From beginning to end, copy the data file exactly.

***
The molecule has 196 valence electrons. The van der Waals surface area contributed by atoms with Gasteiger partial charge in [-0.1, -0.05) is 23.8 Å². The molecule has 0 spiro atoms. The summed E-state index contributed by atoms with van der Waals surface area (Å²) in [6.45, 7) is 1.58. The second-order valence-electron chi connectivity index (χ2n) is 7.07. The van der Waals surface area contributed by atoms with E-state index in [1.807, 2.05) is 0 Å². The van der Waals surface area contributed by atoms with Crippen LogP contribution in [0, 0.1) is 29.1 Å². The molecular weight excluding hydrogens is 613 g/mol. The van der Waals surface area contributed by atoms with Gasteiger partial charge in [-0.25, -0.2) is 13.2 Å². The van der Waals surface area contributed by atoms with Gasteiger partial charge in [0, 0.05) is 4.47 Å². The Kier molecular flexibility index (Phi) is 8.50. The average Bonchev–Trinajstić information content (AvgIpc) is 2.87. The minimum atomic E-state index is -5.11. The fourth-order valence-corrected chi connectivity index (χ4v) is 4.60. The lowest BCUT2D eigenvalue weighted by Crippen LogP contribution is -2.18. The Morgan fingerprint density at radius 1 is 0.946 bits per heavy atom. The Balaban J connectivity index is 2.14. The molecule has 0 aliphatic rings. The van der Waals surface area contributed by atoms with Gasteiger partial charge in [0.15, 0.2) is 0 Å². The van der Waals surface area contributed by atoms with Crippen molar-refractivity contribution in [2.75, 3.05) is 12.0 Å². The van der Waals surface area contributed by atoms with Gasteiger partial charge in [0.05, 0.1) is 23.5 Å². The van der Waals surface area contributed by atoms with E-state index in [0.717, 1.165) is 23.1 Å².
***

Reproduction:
The molecule has 196 valence electrons. The van der Waals surface area contributed by atoms with Gasteiger partial charge in [-0.1, -0.05) is 23.8 Å². The molecule has 0 spiro atoms. The summed E-state index contributed by atoms with van der Waals surface area (Å²) in [6.45, 7) is 1.58. The second-order valence-electron chi connectivity index (χ2n) is 7.07. The van der Waals surface area contributed by atoms with E-state index in [1.807, 2.05) is 0 Å². The van der Waals surface area contributed by atoms with Crippen LogP contribution in [0, 0.1) is 29.1 Å². The molecular weight excluding hydrogens is 613 g/mol. The van der Waals surface area contributed by atoms with Gasteiger partial charge in [-0.25, -0.2) is 13.2 Å². The van der Waals surface area contributed by atoms with Gasteiger partial charge in [0, 0.05) is 4.47 Å². The Kier molecular flexibility index (Phi) is 8.50. The average Bonchev–Trinajstić information content (AvgIpc) is 2.87. The minimum atomic E-state index is -5.11. The fourth-order valence-corrected chi connectivity index (χ4v) is 4.60. The lowest BCUT2D eigenvalue weighted by Crippen LogP contribution is -2.18. The Morgan fingerprint density at radius 1 is 0.946 bits per heavy atom. The Balaban J connectivity index is 2.14. The molecule has 0 aliphatic rings. The van der Waals surface area contributed by atoms with Gasteiger partial charge in [0.15, 0.2) is 0 Å². The van der Waals surface area contributed by atoms with Crippen molar-refractivity contribution in [2.75, 3.05) is 12.0 Å². The van der Waals surface area contributed by atoms with Gasteiger partial charge in [0.05, 0.1) is 23.5 Å². The van der Waals surface area contributed by atoms with E-state index in [0.717, 1.165) is 23.1 Å².